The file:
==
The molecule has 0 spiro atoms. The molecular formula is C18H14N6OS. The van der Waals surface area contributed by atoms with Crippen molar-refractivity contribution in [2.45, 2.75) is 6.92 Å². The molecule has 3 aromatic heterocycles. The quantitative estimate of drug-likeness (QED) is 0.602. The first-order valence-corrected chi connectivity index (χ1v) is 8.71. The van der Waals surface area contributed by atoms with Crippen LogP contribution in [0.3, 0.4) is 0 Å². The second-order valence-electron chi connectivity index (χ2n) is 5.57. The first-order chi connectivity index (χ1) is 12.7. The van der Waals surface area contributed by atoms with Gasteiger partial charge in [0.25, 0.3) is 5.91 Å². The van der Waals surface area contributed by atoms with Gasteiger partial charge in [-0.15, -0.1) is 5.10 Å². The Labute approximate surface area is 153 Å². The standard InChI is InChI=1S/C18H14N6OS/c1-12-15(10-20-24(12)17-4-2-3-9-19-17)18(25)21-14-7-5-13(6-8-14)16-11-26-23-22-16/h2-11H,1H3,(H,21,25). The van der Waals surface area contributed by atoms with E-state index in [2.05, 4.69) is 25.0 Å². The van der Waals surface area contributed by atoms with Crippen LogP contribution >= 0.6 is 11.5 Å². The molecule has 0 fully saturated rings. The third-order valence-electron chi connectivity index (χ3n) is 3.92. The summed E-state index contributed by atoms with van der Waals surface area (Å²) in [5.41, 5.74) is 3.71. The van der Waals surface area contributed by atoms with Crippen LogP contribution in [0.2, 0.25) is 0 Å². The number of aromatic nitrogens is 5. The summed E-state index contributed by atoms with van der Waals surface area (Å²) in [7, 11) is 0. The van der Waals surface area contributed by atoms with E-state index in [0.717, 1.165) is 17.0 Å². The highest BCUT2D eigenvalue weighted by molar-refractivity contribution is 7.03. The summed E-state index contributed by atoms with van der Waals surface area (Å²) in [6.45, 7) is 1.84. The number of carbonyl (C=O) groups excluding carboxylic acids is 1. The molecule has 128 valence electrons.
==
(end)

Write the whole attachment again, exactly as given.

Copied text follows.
The molecule has 0 spiro atoms. The molecular formula is C18H14N6OS. The van der Waals surface area contributed by atoms with Crippen molar-refractivity contribution in [2.45, 2.75) is 6.92 Å². The molecule has 3 aromatic heterocycles. The quantitative estimate of drug-likeness (QED) is 0.602. The first-order valence-corrected chi connectivity index (χ1v) is 8.71. The van der Waals surface area contributed by atoms with Crippen LogP contribution in [0.3, 0.4) is 0 Å². The second-order valence-electron chi connectivity index (χ2n) is 5.57. The first-order chi connectivity index (χ1) is 12.7. The van der Waals surface area contributed by atoms with Gasteiger partial charge in [0.25, 0.3) is 5.91 Å². The van der Waals surface area contributed by atoms with Gasteiger partial charge in [-0.15, -0.1) is 5.10 Å². The Labute approximate surface area is 153 Å². The standard InChI is InChI=1S/C18H14N6OS/c1-12-15(10-20-24(12)17-4-2-3-9-19-17)18(25)21-14-7-5-13(6-8-14)16-11-26-23-22-16/h2-11H,1H3,(H,21,25). The van der Waals surface area contributed by atoms with E-state index in [2.05, 4.69) is 25.0 Å². The van der Waals surface area contributed by atoms with Crippen LogP contribution >= 0.6 is 11.5 Å². The molecule has 0 fully saturated rings. The third-order valence-electron chi connectivity index (χ3n) is 3.92. The summed E-state index contributed by atoms with van der Waals surface area (Å²) in [5.41, 5.74) is 3.71. The van der Waals surface area contributed by atoms with Crippen LogP contribution in [0.2, 0.25) is 0 Å². The number of aromatic nitrogens is 5. The summed E-state index contributed by atoms with van der Waals surface area (Å²) in [7, 11) is 0. The van der Waals surface area contributed by atoms with E-state index in [0.717, 1.165) is 17.0 Å². The highest BCUT2D eigenvalue weighted by molar-refractivity contribution is 7.03. The summed E-state index contributed by atoms with van der Waals surface area (Å²) in [6.45, 7) is 1.84. The number of carbonyl (C=O) groups excluding carboxylic acids is 1. The molecule has 128 valence electrons.